For many agricultural businesses, farm diversification is now essential for the long-term profitability of the business. Alongside this, there has been a growing discussion regarding the lack of knowledge the general public have about the farming industry and where their food comes from. TV shows such as “This farming life” have highlighted the increasing public interest in the agricultural sector. As such, there is now a clear market for educational farm diversification projects that help to fulfil this desire for knowledge.
What is an educational farm diversification?
Educational farm diversifications tend to fall into three key areas. Firstly, consumer education: this relates to farm diversifications that help the public (or consumers) to better understand the British farming sector. This can include agritourism as well as links with local schools.
Secondly, there are educational farm diversifications that focus on supporting skills in the agricultural sector. This can include training new farm entrants, hobby farmers, smallholders and agricultural college students.
Thirdly, there are hobbyist skills that can form part of a farm diversification. These aren’t always directly farming related but tend to include resources produced on the farm or those relating to natural resources in the countryside.
Educational farm diversification projects tend to suit farmers who are highly social and enjoy educating others. This type of diversification relies on having excellent people skills and implementing good customer service practices. Therefore, it is not suited to all farm situations, and may also need to be run on a seasonal basis to work around other farm activities.
1. Farm schools – educating children
Farm schools come in a couple of forms, from educational farms that are set up specifically to teach, through to normal working farms that simply host schools on specific dates. If you are considering this diversification option, you will need to decide what type of farm school you want to run. The most typical is simply to work with local schools to offer them the opportunity to show pupils a working farm as a field trip. This can be offered for primary schools as a more general field trip, or for secondary schools where is can be tied into various areas of the curriculum including topics in subjects like biology (selective breeding, carbon cycle, nitrogen cycle, etc.) and geography (water management, environmental schemes and land management).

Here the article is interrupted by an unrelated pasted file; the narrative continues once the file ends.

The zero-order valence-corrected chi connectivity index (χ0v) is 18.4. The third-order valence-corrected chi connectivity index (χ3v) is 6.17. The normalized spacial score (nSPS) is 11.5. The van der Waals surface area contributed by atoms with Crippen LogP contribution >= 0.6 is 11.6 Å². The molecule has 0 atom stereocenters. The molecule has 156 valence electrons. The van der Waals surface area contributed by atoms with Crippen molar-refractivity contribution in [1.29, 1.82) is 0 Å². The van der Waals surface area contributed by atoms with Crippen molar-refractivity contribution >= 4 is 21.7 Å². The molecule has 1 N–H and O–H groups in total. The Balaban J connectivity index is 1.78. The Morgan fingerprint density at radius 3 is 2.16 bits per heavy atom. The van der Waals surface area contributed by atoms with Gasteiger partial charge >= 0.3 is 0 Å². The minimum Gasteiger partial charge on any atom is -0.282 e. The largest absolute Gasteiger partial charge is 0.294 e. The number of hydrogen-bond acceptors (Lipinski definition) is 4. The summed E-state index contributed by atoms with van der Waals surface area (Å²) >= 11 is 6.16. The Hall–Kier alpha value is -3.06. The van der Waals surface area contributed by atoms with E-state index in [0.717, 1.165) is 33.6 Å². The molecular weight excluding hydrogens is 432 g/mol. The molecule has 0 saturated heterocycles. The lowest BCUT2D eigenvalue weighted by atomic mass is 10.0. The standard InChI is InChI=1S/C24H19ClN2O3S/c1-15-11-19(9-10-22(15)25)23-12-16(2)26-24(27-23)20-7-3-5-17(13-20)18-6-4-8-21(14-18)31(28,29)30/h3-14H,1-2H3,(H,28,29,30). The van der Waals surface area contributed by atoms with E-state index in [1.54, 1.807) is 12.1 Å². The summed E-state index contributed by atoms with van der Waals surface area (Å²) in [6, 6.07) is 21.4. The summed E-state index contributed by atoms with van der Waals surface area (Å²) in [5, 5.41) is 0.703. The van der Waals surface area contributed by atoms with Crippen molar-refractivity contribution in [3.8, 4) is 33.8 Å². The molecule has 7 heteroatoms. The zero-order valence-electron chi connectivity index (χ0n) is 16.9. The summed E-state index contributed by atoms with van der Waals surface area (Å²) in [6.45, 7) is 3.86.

As a farmer, you may be asked to lead the class on topics relating to agriculture, provide a question-and-answer session or simply to facilitate while the teachers lead the learning. This could be anything from a class a week to a day a month, whatever you feel comfortable doing.
2. Farm stays – the American style diversification
Agritourism is a popular option for farm diversification in general; however, farm stays are a little different from simple accommodation provision. Generally, farm stays include offering guests the chance to participate in activities on the farm or have an educational experience alongside their stay.
You could see this as being similar to ranch holidays in America, where guests play a role in the day-to-day ranch activities. In the UK, examples of activities could include a sheepdog demonstration and have-a-go session, or being involved in lambing season even if only as a spectator. You will need to consider insurance requirements carefully for these activities and should ensure you have sufficient hands on deck to support the guests while also ensuring the safety of the livestock.
3. Foraging courses – the wilding diversification
There has been a growing interest in foraging for some years now. This is in part due to an increased desire to reconnect with our food and with the natural world around us. Some farmers may see foragers as a problem, as a small minority can be inclined to go foraging where they are not wanted or shouldn’t be. However, this farm diversification option could offer farmers a way to make money off foragers while also helping to reduce their negative impact on you and your farm.
Many people will not understand what can and can’t be foraged when starting out. So, offering foraging courses on your farm can be an ideal opportunity to not only educate them on what is edible or not, but also what the rules and etiquette around foraging are.